As an incentive to adopt high-deductible health insurance, Congress created tax-free Health Savings Accounts (HSAs) late last year as part of the Medicare reform legislation. Michael and his wife can contribute up to 100 percent of their insurance deductible ($5,150 in this example) to an HSA account. Participants over 55 years old can make additional "catch-up" contributions of $500 in 2004, increasing in $100 increments annually until reaching $1,000 in 2009.
The contribution to the HSA account is tax-deductible, so if Michael and his wife contribute $3,600 annually (their premium savings by maintaining a high-deductible policy) they'll also realize perhaps $700 of tax savings in addition to their premium savings. They can generate additional tax savings by contributing even more than their premium savings (up to $5,150 annually) to the HSA.
Many high-deductible policies cover the cost of one annual preventive care visit to the physician without cost to the insured. Beyond that, Michael and his wife will have to pay out-of-pocket a large portion of any other medical expenses incurred each year, which shouldn't be a problem because by depositing their $300 monthly premium savings into the HSA they'll quickly accumulate assets for just this purpose. (Unlike the common flexible spending arrangements maintained by many employers, HSA account balances roll over from year to year if not used.)
After reaching the deductible, the insurance company shares expenses with the consumer. In the event of a truly catastrophic medical expense, the insurance policy caps out-of-pocket expenses at $10,000 for family policies and $5,000 for individual policies.
A high-deductible policy, combined with an HSA account, would accomplish Michael's goal of reducing health insurance premiums. And because Michael and his wife are quite healthy they'll quickly accumulate a large balance in their HSA account with the premium savings. However, high-deductible health insurance is not appropriate for everyone. People who frequently need health care, especially due to a chronic health condition (e.g., diabetes, heart disease), are less likely to find HSAs advantageous because they incur significant medical expenses every year.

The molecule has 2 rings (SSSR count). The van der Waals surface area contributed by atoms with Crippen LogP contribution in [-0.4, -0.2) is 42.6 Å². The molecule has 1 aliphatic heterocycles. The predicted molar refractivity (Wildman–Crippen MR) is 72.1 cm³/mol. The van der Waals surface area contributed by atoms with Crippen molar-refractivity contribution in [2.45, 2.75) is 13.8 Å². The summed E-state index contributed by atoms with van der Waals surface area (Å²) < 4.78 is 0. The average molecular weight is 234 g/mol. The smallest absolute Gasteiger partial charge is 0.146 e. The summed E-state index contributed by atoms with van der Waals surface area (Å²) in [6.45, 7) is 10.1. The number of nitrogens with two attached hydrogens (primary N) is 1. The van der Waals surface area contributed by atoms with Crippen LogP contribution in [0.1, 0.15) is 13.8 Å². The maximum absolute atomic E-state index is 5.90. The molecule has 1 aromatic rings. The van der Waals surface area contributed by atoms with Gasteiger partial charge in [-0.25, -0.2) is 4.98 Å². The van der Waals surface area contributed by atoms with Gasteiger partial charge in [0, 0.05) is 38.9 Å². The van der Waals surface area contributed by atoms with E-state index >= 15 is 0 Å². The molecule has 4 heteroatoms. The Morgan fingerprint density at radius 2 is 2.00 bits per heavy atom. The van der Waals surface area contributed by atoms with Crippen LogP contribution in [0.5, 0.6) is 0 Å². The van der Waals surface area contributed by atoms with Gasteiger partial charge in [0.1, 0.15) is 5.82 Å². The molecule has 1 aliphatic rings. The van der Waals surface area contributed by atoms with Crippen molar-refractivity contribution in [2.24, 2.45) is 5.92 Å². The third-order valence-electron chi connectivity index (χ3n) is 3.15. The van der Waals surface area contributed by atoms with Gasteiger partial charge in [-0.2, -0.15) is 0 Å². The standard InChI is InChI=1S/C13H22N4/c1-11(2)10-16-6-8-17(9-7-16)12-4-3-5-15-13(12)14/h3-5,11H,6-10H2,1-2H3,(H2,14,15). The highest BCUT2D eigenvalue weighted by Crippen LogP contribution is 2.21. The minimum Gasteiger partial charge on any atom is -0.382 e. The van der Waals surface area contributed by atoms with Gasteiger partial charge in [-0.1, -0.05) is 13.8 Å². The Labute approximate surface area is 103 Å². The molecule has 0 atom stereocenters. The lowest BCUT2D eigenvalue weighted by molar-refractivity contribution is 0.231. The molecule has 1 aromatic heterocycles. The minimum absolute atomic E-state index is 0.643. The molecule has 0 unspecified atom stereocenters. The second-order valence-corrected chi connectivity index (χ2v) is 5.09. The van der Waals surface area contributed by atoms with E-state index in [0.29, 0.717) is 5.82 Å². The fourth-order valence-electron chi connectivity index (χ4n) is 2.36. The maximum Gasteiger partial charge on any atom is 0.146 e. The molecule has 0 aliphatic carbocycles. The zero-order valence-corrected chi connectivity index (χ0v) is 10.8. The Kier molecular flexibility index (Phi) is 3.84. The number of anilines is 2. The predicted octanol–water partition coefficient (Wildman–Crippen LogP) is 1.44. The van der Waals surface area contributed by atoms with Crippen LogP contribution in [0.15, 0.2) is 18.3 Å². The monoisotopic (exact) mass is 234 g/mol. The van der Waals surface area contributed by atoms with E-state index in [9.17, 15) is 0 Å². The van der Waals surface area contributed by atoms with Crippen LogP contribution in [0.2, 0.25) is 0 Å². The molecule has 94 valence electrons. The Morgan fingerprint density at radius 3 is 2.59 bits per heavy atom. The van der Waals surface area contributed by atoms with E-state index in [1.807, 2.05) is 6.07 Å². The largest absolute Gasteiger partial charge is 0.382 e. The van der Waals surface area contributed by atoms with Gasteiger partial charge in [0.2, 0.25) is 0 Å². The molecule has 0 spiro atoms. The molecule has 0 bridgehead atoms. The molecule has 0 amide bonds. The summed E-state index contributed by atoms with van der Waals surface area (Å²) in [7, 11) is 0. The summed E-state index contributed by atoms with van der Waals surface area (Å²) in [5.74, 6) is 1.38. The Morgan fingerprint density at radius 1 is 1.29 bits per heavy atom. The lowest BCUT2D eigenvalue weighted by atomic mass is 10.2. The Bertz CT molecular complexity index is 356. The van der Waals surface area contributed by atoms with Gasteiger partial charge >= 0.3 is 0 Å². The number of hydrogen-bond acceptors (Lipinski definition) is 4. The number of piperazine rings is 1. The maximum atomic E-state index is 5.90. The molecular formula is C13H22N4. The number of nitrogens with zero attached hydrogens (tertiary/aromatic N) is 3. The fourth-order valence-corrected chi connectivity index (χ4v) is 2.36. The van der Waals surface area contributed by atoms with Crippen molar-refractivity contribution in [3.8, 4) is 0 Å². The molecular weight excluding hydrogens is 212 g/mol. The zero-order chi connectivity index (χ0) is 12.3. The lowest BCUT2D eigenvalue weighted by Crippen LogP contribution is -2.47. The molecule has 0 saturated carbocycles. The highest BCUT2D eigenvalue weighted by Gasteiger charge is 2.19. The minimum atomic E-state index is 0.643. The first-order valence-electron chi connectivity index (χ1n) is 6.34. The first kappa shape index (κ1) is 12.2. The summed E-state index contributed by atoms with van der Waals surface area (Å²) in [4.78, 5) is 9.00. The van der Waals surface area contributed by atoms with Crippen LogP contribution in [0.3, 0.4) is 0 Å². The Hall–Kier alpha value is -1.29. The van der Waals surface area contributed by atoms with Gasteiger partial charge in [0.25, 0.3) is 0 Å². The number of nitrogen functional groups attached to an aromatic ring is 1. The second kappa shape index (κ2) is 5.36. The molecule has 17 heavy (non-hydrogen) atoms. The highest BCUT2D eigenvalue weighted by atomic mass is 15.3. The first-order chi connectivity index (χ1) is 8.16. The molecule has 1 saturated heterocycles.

Likewise, young people who expect to have children soon may want to stick with traditional insurance to avoid having to fund costly delivery expenses out of pocket. Further, high-deductible health insurance works only if the insured is disciplined enough to deposit premium savings into an HSA account to accumulate money for future medical expenses.
While this article focused on a self-employed person, many companies are now making these policies available to employees, and some companies even encourage employees to participate by making deposits into an HSA account for the employee.
HSAs are relatively new, so few banks and brokerage firms offer them yet. One early leader is MSA Bank. Their Web site (www.msabank.com) has more information on HSAs and forms to establish an account.
Health savings accounts aren't perfect for everyone, and they certainly don't solve this nation's serious problem of having too many people without health insurance. HSAs do, however, provide an opportunity for many people to finally take some control over their health care spending.
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Guest columnist Greg Schick, CFP is a financial planner at Kochis Fitz, a wealth management firm in San Francisco.